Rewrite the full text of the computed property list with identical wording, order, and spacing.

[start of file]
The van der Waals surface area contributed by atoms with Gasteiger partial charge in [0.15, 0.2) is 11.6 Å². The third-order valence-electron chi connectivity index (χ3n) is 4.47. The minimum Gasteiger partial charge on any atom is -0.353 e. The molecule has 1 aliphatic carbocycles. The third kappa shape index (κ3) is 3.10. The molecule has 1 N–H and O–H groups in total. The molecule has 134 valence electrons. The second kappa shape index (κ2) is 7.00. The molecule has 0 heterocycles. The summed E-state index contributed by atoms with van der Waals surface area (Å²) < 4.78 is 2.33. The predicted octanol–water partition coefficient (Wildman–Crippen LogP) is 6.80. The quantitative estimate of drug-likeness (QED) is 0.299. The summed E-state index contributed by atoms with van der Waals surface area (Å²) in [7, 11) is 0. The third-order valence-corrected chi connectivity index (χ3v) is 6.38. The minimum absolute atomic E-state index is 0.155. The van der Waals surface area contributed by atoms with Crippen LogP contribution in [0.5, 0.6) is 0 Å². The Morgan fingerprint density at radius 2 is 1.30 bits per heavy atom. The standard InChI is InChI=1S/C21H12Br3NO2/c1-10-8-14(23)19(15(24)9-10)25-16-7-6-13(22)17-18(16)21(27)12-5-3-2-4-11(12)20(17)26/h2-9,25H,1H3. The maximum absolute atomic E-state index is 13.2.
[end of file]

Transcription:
The van der Waals surface area contributed by atoms with Gasteiger partial charge in [0.15, 0.2) is 11.6 Å². The third-order valence-electron chi connectivity index (χ3n) is 4.47. The minimum Gasteiger partial charge on any atom is -0.353 e. The molecule has 1 aliphatic carbocycles. The third kappa shape index (κ3) is 3.10. The molecule has 1 N–H and O–H groups in total. The molecule has 134 valence electrons. The second kappa shape index (κ2) is 7.00. The molecule has 0 heterocycles. The summed E-state index contributed by atoms with van der Waals surface area (Å²) < 4.78 is 2.33. The predicted octanol–water partition coefficient (Wildman–Crippen LogP) is 6.80. The quantitative estimate of drug-likeness (QED) is 0.299. The summed E-state index contributed by atoms with van der Waals surface area (Å²) in [7, 11) is 0. The third-order valence-corrected chi connectivity index (χ3v) is 6.38. The minimum absolute atomic E-state index is 0.155. The van der Waals surface area contributed by atoms with Crippen LogP contribution in [0.5, 0.6) is 0 Å². The Morgan fingerprint density at radius 2 is 1.30 bits per heavy atom. The standard InChI is InChI=1S/C21H12Br3NO2/c1-10-8-14(23)19(15(24)9-10)25-16-7-6-13(22)17-18(16)21(27)12-5-3-2-4-11(12)20(17)26/h2-9,25H,1H3. The maximum absolute atomic E-state index is 13.2.